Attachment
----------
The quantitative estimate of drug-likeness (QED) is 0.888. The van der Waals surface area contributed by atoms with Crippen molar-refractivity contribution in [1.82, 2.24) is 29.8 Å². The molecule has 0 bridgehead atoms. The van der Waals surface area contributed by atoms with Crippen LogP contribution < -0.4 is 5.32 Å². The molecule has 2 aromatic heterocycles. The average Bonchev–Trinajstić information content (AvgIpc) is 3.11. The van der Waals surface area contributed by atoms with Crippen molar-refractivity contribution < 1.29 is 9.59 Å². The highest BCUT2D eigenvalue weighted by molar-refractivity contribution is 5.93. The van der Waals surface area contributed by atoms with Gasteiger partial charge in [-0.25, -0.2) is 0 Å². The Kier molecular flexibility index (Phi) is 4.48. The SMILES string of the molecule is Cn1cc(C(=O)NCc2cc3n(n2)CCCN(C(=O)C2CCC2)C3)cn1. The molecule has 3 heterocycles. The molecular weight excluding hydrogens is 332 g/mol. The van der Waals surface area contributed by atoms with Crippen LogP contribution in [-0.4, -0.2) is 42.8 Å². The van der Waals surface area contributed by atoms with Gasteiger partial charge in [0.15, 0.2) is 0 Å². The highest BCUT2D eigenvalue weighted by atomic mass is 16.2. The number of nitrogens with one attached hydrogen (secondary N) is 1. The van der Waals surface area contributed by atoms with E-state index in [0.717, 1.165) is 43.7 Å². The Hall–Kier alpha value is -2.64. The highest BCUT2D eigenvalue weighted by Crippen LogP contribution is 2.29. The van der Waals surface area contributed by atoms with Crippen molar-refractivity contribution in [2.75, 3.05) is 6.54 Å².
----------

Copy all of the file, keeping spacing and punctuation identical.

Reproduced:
The quantitative estimate of drug-likeness (QED) is 0.888. The van der Waals surface area contributed by atoms with Crippen molar-refractivity contribution in [1.82, 2.24) is 29.8 Å². The molecule has 0 bridgehead atoms. The van der Waals surface area contributed by atoms with Crippen LogP contribution < -0.4 is 5.32 Å². The molecule has 2 aromatic heterocycles. The average Bonchev–Trinajstić information content (AvgIpc) is 3.11. The van der Waals surface area contributed by atoms with Crippen molar-refractivity contribution < 1.29 is 9.59 Å². The highest BCUT2D eigenvalue weighted by molar-refractivity contribution is 5.93. The van der Waals surface area contributed by atoms with Gasteiger partial charge in [-0.25, -0.2) is 0 Å². The Kier molecular flexibility index (Phi) is 4.48. The SMILES string of the molecule is Cn1cc(C(=O)NCc2cc3n(n2)CCCN(C(=O)C2CCC2)C3)cn1. The molecule has 3 heterocycles. The molecular weight excluding hydrogens is 332 g/mol. The van der Waals surface area contributed by atoms with Crippen LogP contribution in [-0.4, -0.2) is 42.8 Å². The van der Waals surface area contributed by atoms with Gasteiger partial charge in [0.15, 0.2) is 0 Å². The highest BCUT2D eigenvalue weighted by atomic mass is 16.2. The number of nitrogens with one attached hydrogen (secondary N) is 1. The van der Waals surface area contributed by atoms with E-state index in [0.717, 1.165) is 43.7 Å². The Hall–Kier alpha value is -2.64. The highest BCUT2D eigenvalue weighted by Crippen LogP contribution is 2.29. The van der Waals surface area contributed by atoms with Crippen molar-refractivity contribution in [2.75, 3.05) is 6.54 Å².